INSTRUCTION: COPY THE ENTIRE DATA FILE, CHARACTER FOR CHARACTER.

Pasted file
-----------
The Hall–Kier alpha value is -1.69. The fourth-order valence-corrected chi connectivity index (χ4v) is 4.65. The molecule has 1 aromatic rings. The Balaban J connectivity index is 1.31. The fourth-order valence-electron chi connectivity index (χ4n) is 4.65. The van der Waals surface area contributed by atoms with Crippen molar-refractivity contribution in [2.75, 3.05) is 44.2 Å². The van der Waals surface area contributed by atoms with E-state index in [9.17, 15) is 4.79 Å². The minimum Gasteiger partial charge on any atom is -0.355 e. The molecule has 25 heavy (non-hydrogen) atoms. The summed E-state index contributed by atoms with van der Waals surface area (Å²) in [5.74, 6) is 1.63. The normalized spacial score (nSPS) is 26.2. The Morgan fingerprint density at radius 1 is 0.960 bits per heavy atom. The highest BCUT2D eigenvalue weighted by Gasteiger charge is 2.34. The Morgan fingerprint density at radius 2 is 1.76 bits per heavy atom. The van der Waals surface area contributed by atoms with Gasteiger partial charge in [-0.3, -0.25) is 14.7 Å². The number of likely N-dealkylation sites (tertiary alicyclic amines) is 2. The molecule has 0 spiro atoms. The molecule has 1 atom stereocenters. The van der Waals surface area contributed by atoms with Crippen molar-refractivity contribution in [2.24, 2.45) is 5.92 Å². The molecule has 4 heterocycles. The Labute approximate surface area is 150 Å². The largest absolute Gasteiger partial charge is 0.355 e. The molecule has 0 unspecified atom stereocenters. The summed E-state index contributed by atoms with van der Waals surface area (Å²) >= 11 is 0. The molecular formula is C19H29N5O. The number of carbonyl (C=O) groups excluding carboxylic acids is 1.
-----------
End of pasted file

The Hall–Kier alpha value is -1.69. The fourth-order valence-corrected chi connectivity index (χ4v) is 4.65. The molecule has 1 aromatic rings. The Balaban J connectivity index is 1.31. The fourth-order valence-electron chi connectivity index (χ4n) is 4.65. The van der Waals surface area contributed by atoms with Crippen molar-refractivity contribution in [2.75, 3.05) is 44.2 Å². The van der Waals surface area contributed by atoms with E-state index in [9.17, 15) is 4.79 Å². The minimum Gasteiger partial charge on any atom is -0.355 e. The molecule has 25 heavy (non-hydrogen) atoms. The summed E-state index contributed by atoms with van der Waals surface area (Å²) in [5.74, 6) is 1.63. The normalized spacial score (nSPS) is 26.2. The Morgan fingerprint density at radius 1 is 0.960 bits per heavy atom. The highest BCUT2D eigenvalue weighted by Gasteiger charge is 2.34. The Morgan fingerprint density at radius 2 is 1.76 bits per heavy atom. The van der Waals surface area contributed by atoms with Gasteiger partial charge in [-0.3, -0.25) is 14.7 Å². The number of likely N-dealkylation sites (tertiary alicyclic amines) is 2. The molecule has 0 spiro atoms. The molecule has 1 atom stereocenters. The van der Waals surface area contributed by atoms with Crippen molar-refractivity contribution in [2.24, 2.45) is 5.92 Å². The molecule has 4 heterocycles. The Labute approximate surface area is 150 Å². The largest absolute Gasteiger partial charge is 0.355 e. The molecule has 0 unspecified atom stereocenters. The summed E-state index contributed by atoms with van der Waals surface area (Å²) >= 11 is 0. The molecular formula is C19H29N5O. The number of carbonyl (C=O) groups excluding carboxylic acids is 1.